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How to fix the failing WHO strategy

December 13, 2017 - 13:52 -- William Jobin

Although I just did a Critique on the 2017 WHO Malaria Report, it is not the Report that needs to be fixed, it is the failing WHO Strategy.

To be brief, WHO needs to:
1. Start to implement and focus on permanent and durable control methods such as elimination of mosquito breeding habitats, and installation of metallic screens with other improvements in housing such as closing of eaves.
2. Gradually reduce wasteful expenditures on the ephemeral and temporary bednets, biocides and drugs which currently are the prinicipal control methods promoted by WHO, and instead put the money into the permanent measures.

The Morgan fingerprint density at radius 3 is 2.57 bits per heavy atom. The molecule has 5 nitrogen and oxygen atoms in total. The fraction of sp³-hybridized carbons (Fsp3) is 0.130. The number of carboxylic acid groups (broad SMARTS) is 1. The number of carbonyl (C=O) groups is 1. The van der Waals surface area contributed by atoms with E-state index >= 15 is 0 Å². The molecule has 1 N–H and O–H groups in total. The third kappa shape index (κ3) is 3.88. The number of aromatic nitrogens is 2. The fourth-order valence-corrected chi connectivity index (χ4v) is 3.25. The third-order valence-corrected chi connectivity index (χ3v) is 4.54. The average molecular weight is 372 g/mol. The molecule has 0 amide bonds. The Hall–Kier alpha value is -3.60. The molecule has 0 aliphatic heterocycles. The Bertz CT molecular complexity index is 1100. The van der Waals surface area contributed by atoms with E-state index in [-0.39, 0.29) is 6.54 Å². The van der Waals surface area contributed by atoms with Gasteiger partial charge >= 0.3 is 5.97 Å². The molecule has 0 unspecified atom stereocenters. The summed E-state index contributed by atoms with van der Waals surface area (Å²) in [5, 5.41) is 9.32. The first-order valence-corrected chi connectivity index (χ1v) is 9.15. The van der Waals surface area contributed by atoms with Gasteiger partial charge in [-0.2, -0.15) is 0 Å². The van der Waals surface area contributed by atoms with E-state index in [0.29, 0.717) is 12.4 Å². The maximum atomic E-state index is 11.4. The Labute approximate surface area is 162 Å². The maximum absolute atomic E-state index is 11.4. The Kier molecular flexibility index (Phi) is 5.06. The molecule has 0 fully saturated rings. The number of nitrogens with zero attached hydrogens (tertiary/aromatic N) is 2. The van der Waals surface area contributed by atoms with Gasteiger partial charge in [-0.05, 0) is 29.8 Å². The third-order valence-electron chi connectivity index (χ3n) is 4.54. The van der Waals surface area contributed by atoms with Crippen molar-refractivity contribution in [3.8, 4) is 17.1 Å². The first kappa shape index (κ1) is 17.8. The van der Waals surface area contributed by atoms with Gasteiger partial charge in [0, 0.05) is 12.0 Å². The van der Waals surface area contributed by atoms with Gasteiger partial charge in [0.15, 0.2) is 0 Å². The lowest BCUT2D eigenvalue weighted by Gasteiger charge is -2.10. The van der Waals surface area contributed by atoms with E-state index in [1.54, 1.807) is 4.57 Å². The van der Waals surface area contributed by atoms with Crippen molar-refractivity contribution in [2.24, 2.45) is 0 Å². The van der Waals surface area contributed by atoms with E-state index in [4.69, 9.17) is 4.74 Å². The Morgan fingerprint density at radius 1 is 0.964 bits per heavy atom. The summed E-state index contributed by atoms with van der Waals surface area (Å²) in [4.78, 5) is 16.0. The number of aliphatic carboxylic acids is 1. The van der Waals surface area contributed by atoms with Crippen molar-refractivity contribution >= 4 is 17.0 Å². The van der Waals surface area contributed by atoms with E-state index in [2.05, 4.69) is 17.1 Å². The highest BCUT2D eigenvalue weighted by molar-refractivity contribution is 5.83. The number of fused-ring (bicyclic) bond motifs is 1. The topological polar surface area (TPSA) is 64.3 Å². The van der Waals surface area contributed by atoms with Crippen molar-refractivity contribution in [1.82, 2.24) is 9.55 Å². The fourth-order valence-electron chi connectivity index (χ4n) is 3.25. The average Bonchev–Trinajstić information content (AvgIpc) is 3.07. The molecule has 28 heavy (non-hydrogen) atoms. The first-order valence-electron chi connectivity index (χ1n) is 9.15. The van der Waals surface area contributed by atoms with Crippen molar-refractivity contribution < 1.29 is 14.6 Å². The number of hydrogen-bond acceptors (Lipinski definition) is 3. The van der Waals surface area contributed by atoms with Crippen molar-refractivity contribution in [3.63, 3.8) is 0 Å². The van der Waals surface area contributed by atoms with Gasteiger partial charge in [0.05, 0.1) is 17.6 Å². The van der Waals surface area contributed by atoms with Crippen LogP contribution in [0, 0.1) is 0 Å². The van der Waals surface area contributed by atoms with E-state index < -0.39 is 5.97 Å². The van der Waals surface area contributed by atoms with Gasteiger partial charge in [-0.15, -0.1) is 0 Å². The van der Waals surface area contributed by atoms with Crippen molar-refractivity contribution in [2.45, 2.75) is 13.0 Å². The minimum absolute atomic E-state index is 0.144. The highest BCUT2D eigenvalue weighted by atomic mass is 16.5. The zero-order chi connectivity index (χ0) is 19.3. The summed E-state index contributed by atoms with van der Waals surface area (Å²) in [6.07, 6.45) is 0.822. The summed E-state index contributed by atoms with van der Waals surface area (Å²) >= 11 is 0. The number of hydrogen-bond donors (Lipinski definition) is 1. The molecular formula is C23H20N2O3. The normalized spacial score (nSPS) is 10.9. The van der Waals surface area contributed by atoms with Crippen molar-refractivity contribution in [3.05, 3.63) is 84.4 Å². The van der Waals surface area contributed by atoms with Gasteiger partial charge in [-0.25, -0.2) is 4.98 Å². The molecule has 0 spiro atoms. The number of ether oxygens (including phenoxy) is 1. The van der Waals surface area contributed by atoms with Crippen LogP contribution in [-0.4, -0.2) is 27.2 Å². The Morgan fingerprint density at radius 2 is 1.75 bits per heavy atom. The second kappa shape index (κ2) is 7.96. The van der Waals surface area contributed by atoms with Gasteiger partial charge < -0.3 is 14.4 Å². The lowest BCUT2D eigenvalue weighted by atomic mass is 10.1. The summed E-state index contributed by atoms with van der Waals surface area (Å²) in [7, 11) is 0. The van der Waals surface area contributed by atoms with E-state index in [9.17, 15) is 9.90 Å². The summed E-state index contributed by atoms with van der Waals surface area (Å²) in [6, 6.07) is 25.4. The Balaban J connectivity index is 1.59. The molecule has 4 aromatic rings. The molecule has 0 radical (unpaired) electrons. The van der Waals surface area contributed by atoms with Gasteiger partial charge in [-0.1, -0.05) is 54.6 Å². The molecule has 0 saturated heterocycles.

3. Require that all large development projects in the Tropics, especially water resource developments such as dams and irrigation systems, include Health Impact Analyses and the needed modifications to avoid increased transmission of malaria and other water-associated diseases. Thus the remedial measures will be funded by the project loan, and not be left to the limited budget of the Ministry of Health to attempt control after the damage has been done.

By shifting the WHO Global Malaria Strategy toward permanent methods, the impact of donor fatigue and civil unrest and government weakness will be eliminated. As these permanent methods are applied successfully in one area, the scarce funds can be used to expand into other areas needing control. That is a prime advantage of reliance on permanent methods, as opposed to those that need to be continuously repeated, thus limiting the controlled area to a fixed size.